Argyle Diamond in the Rough

Australian Argyle Pink Diamond Mine

 

The Argyle Diamond Mine in Western Australia is the world’s only consistent source of natural pink diamonds. Home of the extraordinarily rare Argyle Pink Diamonds, the mine will cease production permanently by the end of 2020.

When the curtain falls on the source of more than 90 percent of the world’s pink diamonds, it will be met with unprecedented demand. As awareness of the finite supply of Argyle Pink Diamonds increases, so too will their value. Beyond Rare™ Argyle Pink Diamonds will be increasingly sought after for their beauty and investment potential by those who can afford to hold a precious piece of history in their hands.

 

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Sunrise over the Earth from Space

Sunrise over the Earth from Space

Argyle Pink Diamonds

The story of the diamond is a narrative that touches eternity and reminds us of the astonishing power of nature and the unlikely precision of events required to start the epic journey from the beginnings of the universe to a one and a half billion years of heat and pressure that lead to the emergence of a work of art of as rare and beautiful as the landscape from which it is born.

Awash with color, the vista of red rocky outcrops of Australia lead from expansive azure waterways through ancient gorges and past verdant flora and fauna. This ancient land holds one of the world’s greatest diamond secrets: it is the birthplace of the rarest of all diamonds, the Argyle Pink.

 

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Did you know that orange diamonds are among the rarest and most sought-after Natural Color Diamonds in the world? Whether pure orange in color, or with secondary hues of yellow or pink, vibrant orange diamonds glow like the summer sun. And who couldn’t use a little more sunshine these days?

Just like yellow diamonds, orange diamonds derive their natural color from the presence of nitrogen. But in order to achieve the color orange, a diamond’s atoms must be aligned in a very precise and unusual manner — making it exceedingly rare indeed.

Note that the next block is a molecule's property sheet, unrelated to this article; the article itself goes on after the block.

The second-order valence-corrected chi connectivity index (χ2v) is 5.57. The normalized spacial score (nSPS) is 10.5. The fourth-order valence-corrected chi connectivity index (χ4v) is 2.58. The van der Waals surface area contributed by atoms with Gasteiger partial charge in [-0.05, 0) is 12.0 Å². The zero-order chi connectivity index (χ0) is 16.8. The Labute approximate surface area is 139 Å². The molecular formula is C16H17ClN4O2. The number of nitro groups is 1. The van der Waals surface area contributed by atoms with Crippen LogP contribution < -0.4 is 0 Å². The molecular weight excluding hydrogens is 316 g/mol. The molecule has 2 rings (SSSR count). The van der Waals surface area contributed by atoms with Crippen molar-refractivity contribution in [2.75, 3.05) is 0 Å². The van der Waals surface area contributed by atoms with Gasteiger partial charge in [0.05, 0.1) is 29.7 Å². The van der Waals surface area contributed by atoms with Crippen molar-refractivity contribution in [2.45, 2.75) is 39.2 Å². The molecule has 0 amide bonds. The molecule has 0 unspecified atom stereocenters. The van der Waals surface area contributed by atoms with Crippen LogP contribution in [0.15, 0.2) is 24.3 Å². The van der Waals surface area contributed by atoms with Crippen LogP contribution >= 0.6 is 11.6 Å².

Orange diamonds are mined in Australia and Africa, and only a precious few have come to auction in the past quarter-century.

 

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“The most grown-up and philosophical of colours, grey offers an alternative in tune with our times where contemplation and meditation are ever more highly appreciated.” – From “Whisper softly to me: grey jewels are on the rise,” 24 March 2020, by Maria Doulton, The Jewellery Editor, London

This quote above is excerpted from a recent article about the rising popularity of gray gemstones and pearls (they spell it grey in the UK). It prompted several inquiries about gray diamonds, which many collectors and connoisseurs consider to be the most sophisticated of all Natural Color Diamonds. Let’s take a closer look.

 

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In the rarefied world of Natural Color Diamonds, pink diamonds have always been a mystery. Not only are pink diamonds among the rarest of the rare Natural Color Diamonds, the source of their color pink continues to elude scientists. Let’s take a closer look at what makes a natural pink diamond pink.

 

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